Green Tea Consumption and Liver Disease

Xi Jin; Ruo-heng Zheng; You-ming Li

Disclosures

Liver International. 2008;28(7):990-996. 

In This Article

Abstract and Introduction

Objectives: To present the effect of green tea consumption against liver disease.
Data sources: Interventional and observational studies both in Western countries and in China and published between the years 1989 and December 2007.
Review Methods: The articles were retrieved from Medline, Embase database, Chinese biomedicine web database and Chinese scientific journal's database using proper MESH headings and assessed by two independent investigators according to established inclusion criteria. The characteristics and outcomes of the chosen articles were displayed for further analysis and the quality of each study was also evaluated according to the widely acknowledged criteria. P<0.05 was defined as statistically significant in all enrolled trials.
Results: Ten qualified studies (eight from China, one from Japan and the other from the USA) with various outcomes such as liver cancer, cirrhosis and fatty liver disease were finally chosen. Among them, study designs differed in that there were four randomized-controlled clinical trials, two cohort, one case-control and three cross-sectional studies. The heterogeneity in the study design, outcomes, cofounders and amount of tea consumption precluded further meta-analysis. Nevertheless, eight studies showed a significant protective role of green tea against various liver diseases as determined by relative risk/odds ratio or P-value and among them, four studies showed a positive correlation between green tea intake and attenuation of liver disease. Moreover, the other two studies also presented the protective tendency of green tea against liver disease.
Conclusions: An increased consumption of green tea may reduce the risk of liver disease.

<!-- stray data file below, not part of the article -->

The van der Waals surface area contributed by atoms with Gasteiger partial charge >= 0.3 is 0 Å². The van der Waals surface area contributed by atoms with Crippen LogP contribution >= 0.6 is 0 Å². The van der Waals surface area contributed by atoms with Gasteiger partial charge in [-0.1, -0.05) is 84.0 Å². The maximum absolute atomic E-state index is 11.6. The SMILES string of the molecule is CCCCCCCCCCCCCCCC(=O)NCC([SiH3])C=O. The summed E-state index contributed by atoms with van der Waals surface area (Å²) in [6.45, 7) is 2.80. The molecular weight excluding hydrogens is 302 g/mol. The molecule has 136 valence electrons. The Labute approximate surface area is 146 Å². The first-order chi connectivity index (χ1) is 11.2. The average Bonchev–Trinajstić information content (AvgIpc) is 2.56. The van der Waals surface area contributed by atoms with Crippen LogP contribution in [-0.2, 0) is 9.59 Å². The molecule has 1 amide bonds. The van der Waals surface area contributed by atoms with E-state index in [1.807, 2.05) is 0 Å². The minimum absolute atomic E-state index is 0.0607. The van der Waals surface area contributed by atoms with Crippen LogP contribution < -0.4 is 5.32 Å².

Tea and coffee are two of the most widely consumed beverages around the world, and the origin of green tea could be dated back to the Han dynasty in China (around 200 BC). Although the protective effect of green tea on human health has been widely acknowledged, the underpinning mechanisms are still vague. Not until recently has the mystery of green tea been gradually unveiled. Based on data from cell biology and animal experiments, green tea was proved to have anticarcinogenetic,[1,2] antioxidative,[3] lipid-lowering[4,5] and other biological activities,[6] which are thought to be beneficial to human beings.

Triggered by these breakthroughs, investigations involving the effect of green tea on humans have been undertaken and some results have already been summarized by meta-analysis.[7,8,9,10,11,12] Although, the evidence on the association between green tea consumption and liver diseases has not yet been summarized, previous works on animal models have supported a protective effect of green tea against liver injury and disease.[13,14,15] Inspired by the findings from Larsson and Wolk,[16] that an increased consumption of coffee may reduce the risk of liver cancer, we performed a systematic review to present the association between green tea consumption and liver diseases from both interventional and observational studies. Heterogeneity in methodologies and reporting qualities precluded further application of meta-analysis, that would provide a summary estimation of different results.

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